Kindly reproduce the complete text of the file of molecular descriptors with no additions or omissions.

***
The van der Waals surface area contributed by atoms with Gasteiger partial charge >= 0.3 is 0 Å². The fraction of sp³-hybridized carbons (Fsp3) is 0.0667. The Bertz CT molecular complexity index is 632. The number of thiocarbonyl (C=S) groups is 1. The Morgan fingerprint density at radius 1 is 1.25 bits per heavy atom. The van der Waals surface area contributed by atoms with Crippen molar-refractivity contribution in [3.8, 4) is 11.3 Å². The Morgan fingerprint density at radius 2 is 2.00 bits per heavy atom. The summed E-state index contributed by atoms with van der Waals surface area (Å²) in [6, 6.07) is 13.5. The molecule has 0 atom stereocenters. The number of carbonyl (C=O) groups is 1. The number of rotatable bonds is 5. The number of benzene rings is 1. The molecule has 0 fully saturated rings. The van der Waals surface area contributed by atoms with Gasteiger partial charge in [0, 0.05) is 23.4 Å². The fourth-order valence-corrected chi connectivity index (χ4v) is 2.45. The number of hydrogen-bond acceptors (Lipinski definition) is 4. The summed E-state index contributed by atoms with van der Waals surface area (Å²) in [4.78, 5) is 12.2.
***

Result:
The van der Waals surface area contributed by atoms with Gasteiger partial charge >= 0.3 is 0 Å². The fraction of sp³-hybridized carbons (Fsp3) is 0.0667. The Bertz CT molecular complexity index is 632. The number of thiocarbonyl (C=S) groups is 1. The Morgan fingerprint density at radius 1 is 1.25 bits per heavy atom. The van der Waals surface area contributed by atoms with Crippen molar-refractivity contribution in [3.8, 4) is 11.3 Å². The Morgan fingerprint density at radius 2 is 2.00 bits per heavy atom. The summed E-state index contributed by atoms with van der Waals surface area (Å²) in [6, 6.07) is 13.5. The molecule has 0 atom stereocenters. The number of carbonyl (C=O) groups is 1. The number of rotatable bonds is 5. The number of benzene rings is 1. The molecule has 0 fully saturated rings. The van der Waals surface area contributed by atoms with Gasteiger partial charge in [0, 0.05) is 23.4 Å². The fourth-order valence-corrected chi connectivity index (χ4v) is 2.45. The number of hydrogen-bond acceptors (Lipinski definition) is 4. The summed E-state index contributed by atoms with van der Waals surface area (Å²) in [4.78, 5) is 12.2.